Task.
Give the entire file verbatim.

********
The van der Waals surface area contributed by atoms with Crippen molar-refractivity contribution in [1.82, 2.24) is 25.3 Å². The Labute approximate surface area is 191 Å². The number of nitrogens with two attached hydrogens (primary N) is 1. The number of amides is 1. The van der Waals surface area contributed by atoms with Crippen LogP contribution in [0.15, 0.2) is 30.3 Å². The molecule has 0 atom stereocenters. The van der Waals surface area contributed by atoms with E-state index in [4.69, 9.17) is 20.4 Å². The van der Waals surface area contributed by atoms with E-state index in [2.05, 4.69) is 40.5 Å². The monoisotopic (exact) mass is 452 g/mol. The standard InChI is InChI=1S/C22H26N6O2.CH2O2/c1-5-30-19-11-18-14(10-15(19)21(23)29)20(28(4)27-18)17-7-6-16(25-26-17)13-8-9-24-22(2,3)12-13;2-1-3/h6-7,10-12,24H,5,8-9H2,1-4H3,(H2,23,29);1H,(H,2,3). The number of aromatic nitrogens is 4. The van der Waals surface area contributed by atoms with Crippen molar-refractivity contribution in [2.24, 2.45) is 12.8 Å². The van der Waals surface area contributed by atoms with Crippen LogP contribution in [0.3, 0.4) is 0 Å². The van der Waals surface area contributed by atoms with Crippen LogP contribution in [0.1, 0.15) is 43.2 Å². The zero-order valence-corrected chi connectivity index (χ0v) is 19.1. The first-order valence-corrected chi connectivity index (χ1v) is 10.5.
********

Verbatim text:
The van der Waals surface area contributed by atoms with Crippen molar-refractivity contribution in [1.82, 2.24) is 25.3 Å². The Labute approximate surface area is 191 Å². The number of nitrogens with two attached hydrogens (primary N) is 1. The number of amides is 1. The van der Waals surface area contributed by atoms with Crippen LogP contribution in [0.15, 0.2) is 30.3 Å². The molecule has 0 atom stereocenters. The van der Waals surface area contributed by atoms with E-state index in [4.69, 9.17) is 20.4 Å². The van der Waals surface area contributed by atoms with E-state index in [2.05, 4.69) is 40.5 Å². The monoisotopic (exact) mass is 452 g/mol. The standard InChI is InChI=1S/C22H26N6O2.CH2O2/c1-5-30-19-11-18-14(10-15(19)21(23)29)20(28(4)27-18)17-7-6-16(25-26-17)13-8-9-24-22(2,3)12-13;2-1-3/h6-7,10-12,24H,5,8-9H2,1-4H3,(H2,23,29);1H,(H,2,3). The number of aromatic nitrogens is 4. The van der Waals surface area contributed by atoms with Crippen molar-refractivity contribution in [2.24, 2.45) is 12.8 Å². The van der Waals surface area contributed by atoms with Crippen LogP contribution in [0.3, 0.4) is 0 Å². The van der Waals surface area contributed by atoms with Crippen LogP contribution in [0.1, 0.15) is 43.2 Å². The zero-order valence-corrected chi connectivity index (χ0v) is 19.1. The first-order valence-corrected chi connectivity index (χ1v) is 10.5.